7. Book Review: Our Man in Charleston
  8. Anime Review: The Kindaichi Case Files Return
  9. Book Review: Inferior
  10. TV Review: Thunderbolt Fantasy

The big surprise for the year is the sudden interest in Mannix.  Mike Connors, the star of that beloved detective show, passed away in January.

Top Ten Posts of All Time

Urusei Yatsura

  1. Book Review: The Financial Expert
  2. Anime Review: Urusei Yatsura
  3. Manga Review: Shonen Jump Weekly (USA)
  4. Anime for Speculative Fiction Fans
  5. Book Review: The Woman Who Breathed Two Worlds
  6. Manga Review: Vagabond Volume 1
  7. Book Review: Wrapped in the Flag: A Personal History of America’s Radical Right
  8. Comic Book Review: The Forgotten Man Graphic Edition
  9. Anime Review: Jojo’s Bizarre Adventure: Phantom Blood/Battle Tendency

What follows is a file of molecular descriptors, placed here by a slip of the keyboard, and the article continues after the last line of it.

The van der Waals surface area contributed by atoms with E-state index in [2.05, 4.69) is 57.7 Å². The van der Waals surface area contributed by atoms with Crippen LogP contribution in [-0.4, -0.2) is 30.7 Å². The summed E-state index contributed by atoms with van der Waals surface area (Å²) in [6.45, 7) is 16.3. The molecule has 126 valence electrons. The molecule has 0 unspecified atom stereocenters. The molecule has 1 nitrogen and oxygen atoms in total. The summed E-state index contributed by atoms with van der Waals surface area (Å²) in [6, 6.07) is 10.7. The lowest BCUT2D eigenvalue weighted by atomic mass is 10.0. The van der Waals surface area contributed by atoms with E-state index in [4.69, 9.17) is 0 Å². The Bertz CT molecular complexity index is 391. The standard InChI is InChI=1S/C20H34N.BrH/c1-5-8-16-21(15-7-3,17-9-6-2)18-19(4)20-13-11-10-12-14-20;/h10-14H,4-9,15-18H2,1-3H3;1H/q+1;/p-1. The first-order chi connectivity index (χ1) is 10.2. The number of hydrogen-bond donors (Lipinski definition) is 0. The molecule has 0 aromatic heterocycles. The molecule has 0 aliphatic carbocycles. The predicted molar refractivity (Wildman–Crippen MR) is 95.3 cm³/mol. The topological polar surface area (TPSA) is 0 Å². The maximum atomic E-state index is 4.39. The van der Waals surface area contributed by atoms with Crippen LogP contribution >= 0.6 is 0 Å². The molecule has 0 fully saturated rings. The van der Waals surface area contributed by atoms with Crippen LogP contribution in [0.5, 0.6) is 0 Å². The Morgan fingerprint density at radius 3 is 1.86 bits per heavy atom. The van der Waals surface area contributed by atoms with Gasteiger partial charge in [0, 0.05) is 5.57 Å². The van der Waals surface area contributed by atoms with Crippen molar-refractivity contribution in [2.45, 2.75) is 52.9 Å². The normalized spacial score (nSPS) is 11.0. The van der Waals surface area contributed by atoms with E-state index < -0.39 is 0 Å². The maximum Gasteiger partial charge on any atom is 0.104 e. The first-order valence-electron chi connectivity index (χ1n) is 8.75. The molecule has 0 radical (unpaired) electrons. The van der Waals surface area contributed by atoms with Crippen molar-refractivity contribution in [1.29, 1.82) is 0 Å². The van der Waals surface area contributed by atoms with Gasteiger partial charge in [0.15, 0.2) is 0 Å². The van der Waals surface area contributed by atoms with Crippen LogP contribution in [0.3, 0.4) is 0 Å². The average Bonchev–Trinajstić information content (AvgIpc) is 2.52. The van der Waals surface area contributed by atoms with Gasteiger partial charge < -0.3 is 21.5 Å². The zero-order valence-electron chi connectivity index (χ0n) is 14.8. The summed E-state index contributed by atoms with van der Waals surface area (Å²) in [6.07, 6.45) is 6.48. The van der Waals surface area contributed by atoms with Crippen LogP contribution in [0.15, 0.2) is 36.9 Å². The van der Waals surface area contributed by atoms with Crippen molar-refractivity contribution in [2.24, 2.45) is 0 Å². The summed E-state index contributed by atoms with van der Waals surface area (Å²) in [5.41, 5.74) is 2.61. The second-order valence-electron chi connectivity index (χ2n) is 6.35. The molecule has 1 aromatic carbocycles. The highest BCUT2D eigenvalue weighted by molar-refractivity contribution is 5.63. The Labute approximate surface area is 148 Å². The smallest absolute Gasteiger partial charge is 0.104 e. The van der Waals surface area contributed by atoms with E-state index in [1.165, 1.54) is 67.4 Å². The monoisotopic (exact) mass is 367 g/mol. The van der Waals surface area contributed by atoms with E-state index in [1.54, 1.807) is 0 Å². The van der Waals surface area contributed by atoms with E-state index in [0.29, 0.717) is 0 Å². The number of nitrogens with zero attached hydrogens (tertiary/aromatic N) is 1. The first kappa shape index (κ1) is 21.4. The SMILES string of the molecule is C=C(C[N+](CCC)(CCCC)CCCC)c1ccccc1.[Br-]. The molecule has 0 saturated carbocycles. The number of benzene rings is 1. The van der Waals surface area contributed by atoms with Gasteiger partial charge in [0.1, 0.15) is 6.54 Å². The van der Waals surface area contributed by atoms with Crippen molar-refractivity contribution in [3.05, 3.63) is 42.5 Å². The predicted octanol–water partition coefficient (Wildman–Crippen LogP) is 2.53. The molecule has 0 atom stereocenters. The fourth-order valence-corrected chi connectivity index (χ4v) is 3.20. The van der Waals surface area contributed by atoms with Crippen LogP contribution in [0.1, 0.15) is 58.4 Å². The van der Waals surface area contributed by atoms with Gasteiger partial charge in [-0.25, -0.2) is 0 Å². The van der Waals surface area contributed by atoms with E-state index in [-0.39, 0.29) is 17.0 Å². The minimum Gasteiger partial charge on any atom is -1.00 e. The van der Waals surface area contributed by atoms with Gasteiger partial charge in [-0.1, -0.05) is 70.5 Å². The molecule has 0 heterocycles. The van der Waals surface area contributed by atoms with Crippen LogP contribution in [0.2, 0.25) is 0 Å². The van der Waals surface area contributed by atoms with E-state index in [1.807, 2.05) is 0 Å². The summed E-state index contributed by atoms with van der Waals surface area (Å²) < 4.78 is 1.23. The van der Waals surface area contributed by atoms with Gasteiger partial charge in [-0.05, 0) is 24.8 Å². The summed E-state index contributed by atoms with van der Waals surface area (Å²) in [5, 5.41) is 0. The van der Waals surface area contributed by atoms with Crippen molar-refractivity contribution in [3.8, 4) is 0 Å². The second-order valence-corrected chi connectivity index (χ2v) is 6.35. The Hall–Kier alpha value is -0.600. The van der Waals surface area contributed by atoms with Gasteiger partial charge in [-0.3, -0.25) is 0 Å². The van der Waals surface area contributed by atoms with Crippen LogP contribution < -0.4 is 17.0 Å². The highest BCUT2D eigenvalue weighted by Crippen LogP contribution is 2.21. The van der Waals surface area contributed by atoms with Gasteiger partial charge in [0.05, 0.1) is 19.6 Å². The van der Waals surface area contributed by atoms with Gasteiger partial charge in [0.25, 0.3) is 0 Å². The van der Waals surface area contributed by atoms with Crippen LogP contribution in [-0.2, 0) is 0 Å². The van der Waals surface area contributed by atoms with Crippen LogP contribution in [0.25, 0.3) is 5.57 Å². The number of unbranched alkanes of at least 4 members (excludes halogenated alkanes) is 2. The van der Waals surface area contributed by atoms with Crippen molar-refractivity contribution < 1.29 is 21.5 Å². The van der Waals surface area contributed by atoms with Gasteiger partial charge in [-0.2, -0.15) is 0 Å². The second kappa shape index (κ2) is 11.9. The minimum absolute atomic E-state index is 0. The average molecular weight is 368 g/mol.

10. Anime Review: Magi – Labyrinth of Magic

R.K. Narayan’s masterpiece is likely to sit at the top of this list for years to come.

Now, let’s break it down by category.

Top Ten Books 2017

The Woman Who Breathed Two Worlds

  1. The Financial Expert
  2. The Woman Who Breathed Two Worlds
  3. The Black Tulip
  4. Our Man in Charleston
  5. Inferior
  6. Uncle Tom’s Cabin
  7. The Sea-Wolf
  8. The Guns of Navarone
  9. Last Hope Island
  10. A Memory This Size and Other Stories: The Caine Prize for African Writing 2013

50% “classics”, 30% history, 20 % other.

Top Ten Manga 2017

Inuyashiki 1

  1. Inuyashiki #1-3
  2. Blade of the Immortal Omnibus 1
  3. Let’s Dance a Waltz
  4. Doraemon Vol. 1
  5. Futaba-kun Change! Vol. 1
  6. Cells at Work!
  7. Shonen Jump Weekly (2016)
  8. Weekly Shonen Jump (USA)
  9. Platinum End Volume 3
  10. Die Wergelder 1

Inuyashiki has an anime now, and Blade of the Immortal just had a live-action movie.

Top Ten Comics 2017

The Fix Volume One Where Beagles Dare